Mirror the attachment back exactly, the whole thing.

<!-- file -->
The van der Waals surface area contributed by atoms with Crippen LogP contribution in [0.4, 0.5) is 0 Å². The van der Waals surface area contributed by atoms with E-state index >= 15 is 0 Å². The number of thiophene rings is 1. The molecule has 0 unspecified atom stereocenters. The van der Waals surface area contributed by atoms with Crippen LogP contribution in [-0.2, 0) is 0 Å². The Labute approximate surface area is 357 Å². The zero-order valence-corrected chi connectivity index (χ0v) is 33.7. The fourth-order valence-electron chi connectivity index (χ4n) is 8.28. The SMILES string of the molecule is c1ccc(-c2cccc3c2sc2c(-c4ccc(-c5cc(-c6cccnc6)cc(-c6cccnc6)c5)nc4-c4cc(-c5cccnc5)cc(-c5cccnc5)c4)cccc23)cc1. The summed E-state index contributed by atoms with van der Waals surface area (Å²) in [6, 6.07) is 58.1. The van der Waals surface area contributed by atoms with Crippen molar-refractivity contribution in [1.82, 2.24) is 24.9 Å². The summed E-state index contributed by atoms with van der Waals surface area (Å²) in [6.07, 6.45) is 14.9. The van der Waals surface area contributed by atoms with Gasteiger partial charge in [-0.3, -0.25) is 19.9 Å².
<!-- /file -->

The van der Waals surface area contributed by atoms with Crippen LogP contribution in [0.4, 0.5) is 0 Å². The van der Waals surface area contributed by atoms with E-state index >= 15 is 0 Å². The number of thiophene rings is 1. The molecule has 0 unspecified atom stereocenters. The van der Waals surface area contributed by atoms with Crippen LogP contribution in [-0.2, 0) is 0 Å². The Labute approximate surface area is 357 Å². The zero-order valence-corrected chi connectivity index (χ0v) is 33.7. The fourth-order valence-electron chi connectivity index (χ4n) is 8.28. The SMILES string of the molecule is c1ccc(-c2cccc3c2sc2c(-c4ccc(-c5cc(-c6cccnc6)cc(-c6cccnc6)c5)nc4-c4cc(-c5cccnc5)cc(-c5cccnc5)c4)cccc23)cc1. The summed E-state index contributed by atoms with van der Waals surface area (Å²) in [6, 6.07) is 58.1. The van der Waals surface area contributed by atoms with Crippen molar-refractivity contribution in [1.82, 2.24) is 24.9 Å². The summed E-state index contributed by atoms with van der Waals surface area (Å²) in [6.07, 6.45) is 14.9. The van der Waals surface area contributed by atoms with Gasteiger partial charge in [-0.3, -0.25) is 19.9 Å².